.Opportunity would not present itself until early 2017. We started the process by emailing Evgeny, a nuclear engineer working in Bilibino’s power plant (the only nuclear one located north of the Arctic Circle) and the key enabler of the four previous climbing expeditions to the region. He is the person that opened up the eyes of climbing world to this area. Evgeny kindly informed us that he would indeed help us if we could get ourselves to Bilibino legally. I should mention here that Bilibino and most (all?) of Chukotka Okrug is part of a special border zone and as such requires special entry permits beyond the usual Russian tourist visas. All four previous expeditions went there without such permits and the consequences apparently escalated with each subsequent visit; and not just for the foreign climbers but also for their Russian friends. Evgeny also informed us that the only path to getting such a permit was via official tourist companies. And so began our search for such a channel. It’s not really the search part that was hard but rather the trust part; particularly if you’re looking at it from the biased American point of view.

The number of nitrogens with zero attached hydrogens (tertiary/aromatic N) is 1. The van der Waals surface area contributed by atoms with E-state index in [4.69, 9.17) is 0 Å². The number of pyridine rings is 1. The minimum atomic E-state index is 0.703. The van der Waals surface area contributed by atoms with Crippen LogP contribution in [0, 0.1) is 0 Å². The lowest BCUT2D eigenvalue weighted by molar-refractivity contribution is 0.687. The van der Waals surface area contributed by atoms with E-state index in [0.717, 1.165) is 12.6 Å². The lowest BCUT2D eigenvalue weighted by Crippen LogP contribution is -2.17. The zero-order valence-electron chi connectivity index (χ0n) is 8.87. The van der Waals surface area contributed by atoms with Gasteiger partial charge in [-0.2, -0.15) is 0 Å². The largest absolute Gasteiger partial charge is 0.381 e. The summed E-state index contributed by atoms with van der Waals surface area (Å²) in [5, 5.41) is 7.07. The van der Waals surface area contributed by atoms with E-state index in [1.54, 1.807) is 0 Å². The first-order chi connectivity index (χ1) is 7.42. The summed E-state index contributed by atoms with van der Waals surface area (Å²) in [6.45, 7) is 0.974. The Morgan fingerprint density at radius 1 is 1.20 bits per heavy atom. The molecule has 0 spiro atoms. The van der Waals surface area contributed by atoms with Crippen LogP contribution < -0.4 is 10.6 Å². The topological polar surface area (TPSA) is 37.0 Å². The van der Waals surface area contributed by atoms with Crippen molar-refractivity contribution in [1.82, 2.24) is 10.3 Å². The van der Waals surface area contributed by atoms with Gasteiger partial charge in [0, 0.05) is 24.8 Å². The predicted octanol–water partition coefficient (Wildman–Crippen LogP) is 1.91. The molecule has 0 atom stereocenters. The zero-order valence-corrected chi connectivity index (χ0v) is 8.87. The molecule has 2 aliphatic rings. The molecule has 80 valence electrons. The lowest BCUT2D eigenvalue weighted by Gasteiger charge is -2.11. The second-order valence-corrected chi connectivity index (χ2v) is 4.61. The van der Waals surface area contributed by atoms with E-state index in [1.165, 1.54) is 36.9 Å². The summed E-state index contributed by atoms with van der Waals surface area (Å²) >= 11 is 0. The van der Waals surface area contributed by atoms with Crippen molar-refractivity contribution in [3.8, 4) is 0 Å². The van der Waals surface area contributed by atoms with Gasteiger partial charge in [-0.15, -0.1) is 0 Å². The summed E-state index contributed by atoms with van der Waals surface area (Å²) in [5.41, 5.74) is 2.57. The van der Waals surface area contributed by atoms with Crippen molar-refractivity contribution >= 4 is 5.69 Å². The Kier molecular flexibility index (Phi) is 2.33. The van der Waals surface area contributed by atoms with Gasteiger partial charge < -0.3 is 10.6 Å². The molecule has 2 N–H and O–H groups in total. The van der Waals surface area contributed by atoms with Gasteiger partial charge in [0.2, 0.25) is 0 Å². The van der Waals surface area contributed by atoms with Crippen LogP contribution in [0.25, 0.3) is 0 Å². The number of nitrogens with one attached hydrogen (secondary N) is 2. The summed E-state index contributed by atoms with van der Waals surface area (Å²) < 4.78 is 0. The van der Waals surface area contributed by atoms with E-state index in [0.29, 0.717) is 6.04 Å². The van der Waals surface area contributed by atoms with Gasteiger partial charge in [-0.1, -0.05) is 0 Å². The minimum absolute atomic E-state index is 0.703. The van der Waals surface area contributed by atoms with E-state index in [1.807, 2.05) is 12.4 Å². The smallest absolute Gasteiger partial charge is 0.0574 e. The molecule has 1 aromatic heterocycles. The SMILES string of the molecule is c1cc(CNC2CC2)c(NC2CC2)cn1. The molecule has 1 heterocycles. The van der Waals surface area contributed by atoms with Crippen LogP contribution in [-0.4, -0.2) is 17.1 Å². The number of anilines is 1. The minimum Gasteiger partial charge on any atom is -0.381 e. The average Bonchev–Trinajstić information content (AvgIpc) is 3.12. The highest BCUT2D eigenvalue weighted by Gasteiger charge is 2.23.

Getting TherePDX, Chicago, Helsinki, Moscow. A 24h layover to catch the twice weekly (8.5h long) cross-Russia flight to Anadyr in Chukotka Okrug (special entry permits required). 44h layover to catch the twice monthly flight (3h long) to Bilibino. A 1/2 hour long drive to town and a 24h overnighter to get supplies. 7h mostly off-road drive through mountains in a 6wd Kamaz to a base camp (in a wrong valley). 3-4h boulder hopping slog to the climbing.